Two Approaches to Religion

04 Dec 2018

There is a fundamental difference between religious people that has to do with the manner in which they see their own religion and other religions. Some religious people see religion as a set of facts or acts that they must adhere to (believe in, have faith in) or engage in order to gain some type of salvation or heaven. These types of people are generally hostile to differing religions because the logic of their position is that only one set of facts can be the correct set of facts, or only one set of acts can be the correct set of acts. If their set of facts and acts leads to heaven, how could it be that another set of facts and acts in another religion would also lead to heaven. So these types of people generally have an express or hidden hostility toward other religions. You can see this kind of hostility between different Christian churches that may overwhelmingly share the same underlying principles but differ in some small degree with regard to specific beliefs or acts.

Then there is another type of religious person who sees everything contained within a religion—the beliefs, the stories, the images, the rituals, the commandments, as a set of tools to bring them closer to God, closer to the ideal, and help them become as much like this ideal as possible. For these people religion is a process by which to reach higher human understanding and progress. One result of this is that they are less prone to believe that heaven lies in some other realm and is obtained by a set of prescribed beliefs and acts in this world, but rather see heaven as something that can be built here and now, little by little, through the processes found within religion. These people also generally have a much more favorable view toward other religions because they recognize that nearly all religions share in this goal of furthering the progression of man. Because different religions have specialized in different ways to bring man closer to the divine, a person of this religious proclivity is generally interested in learning as much as they can about other religions out of a recognition that any additional tool to help one draw closer to God is to be sought after, not feared. These kinds of people may feel that their faith tradition offers superior tools in the progress toward God, or perhaps offers the best tools for their own personality, but they have a respect for any tradition striving toward an ideal, and have an open mind for any additional concept that can be learned to further that progress toward the ideal.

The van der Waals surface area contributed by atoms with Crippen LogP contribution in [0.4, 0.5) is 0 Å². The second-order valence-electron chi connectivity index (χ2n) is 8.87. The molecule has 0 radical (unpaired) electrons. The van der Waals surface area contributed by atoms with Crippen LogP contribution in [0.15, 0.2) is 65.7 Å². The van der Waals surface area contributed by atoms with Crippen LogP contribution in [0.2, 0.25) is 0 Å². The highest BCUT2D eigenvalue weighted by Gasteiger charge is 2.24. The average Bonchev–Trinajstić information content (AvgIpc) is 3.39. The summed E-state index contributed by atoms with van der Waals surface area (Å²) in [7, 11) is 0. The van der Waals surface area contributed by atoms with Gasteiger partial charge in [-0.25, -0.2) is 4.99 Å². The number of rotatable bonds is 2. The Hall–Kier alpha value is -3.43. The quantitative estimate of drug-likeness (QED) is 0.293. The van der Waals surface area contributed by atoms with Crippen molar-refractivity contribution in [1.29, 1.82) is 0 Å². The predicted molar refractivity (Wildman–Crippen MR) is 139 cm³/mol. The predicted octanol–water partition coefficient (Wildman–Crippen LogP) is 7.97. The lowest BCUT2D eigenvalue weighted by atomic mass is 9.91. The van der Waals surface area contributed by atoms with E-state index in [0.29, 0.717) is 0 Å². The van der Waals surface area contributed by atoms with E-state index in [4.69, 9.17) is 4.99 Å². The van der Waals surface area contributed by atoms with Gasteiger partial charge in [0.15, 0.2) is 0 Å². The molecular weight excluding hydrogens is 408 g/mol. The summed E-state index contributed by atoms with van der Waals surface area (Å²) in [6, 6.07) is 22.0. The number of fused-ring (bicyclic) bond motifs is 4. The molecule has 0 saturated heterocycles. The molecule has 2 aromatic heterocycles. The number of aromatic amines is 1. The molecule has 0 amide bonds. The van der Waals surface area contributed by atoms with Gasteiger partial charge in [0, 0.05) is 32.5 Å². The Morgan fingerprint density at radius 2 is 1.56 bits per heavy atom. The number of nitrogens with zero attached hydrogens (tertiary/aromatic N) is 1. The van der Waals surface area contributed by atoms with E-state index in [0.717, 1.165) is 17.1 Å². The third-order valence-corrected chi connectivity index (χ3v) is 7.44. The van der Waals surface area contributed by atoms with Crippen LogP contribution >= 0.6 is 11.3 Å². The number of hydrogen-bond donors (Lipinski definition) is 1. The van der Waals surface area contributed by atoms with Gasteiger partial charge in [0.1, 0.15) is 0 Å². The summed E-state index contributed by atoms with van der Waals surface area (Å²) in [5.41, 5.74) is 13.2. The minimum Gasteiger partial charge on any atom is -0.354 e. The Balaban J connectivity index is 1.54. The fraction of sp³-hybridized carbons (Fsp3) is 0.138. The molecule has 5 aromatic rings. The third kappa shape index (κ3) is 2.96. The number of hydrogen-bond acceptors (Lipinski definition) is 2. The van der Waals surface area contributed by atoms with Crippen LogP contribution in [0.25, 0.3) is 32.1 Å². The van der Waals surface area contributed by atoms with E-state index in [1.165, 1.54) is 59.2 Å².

I see the second approach to religion as vastly superior.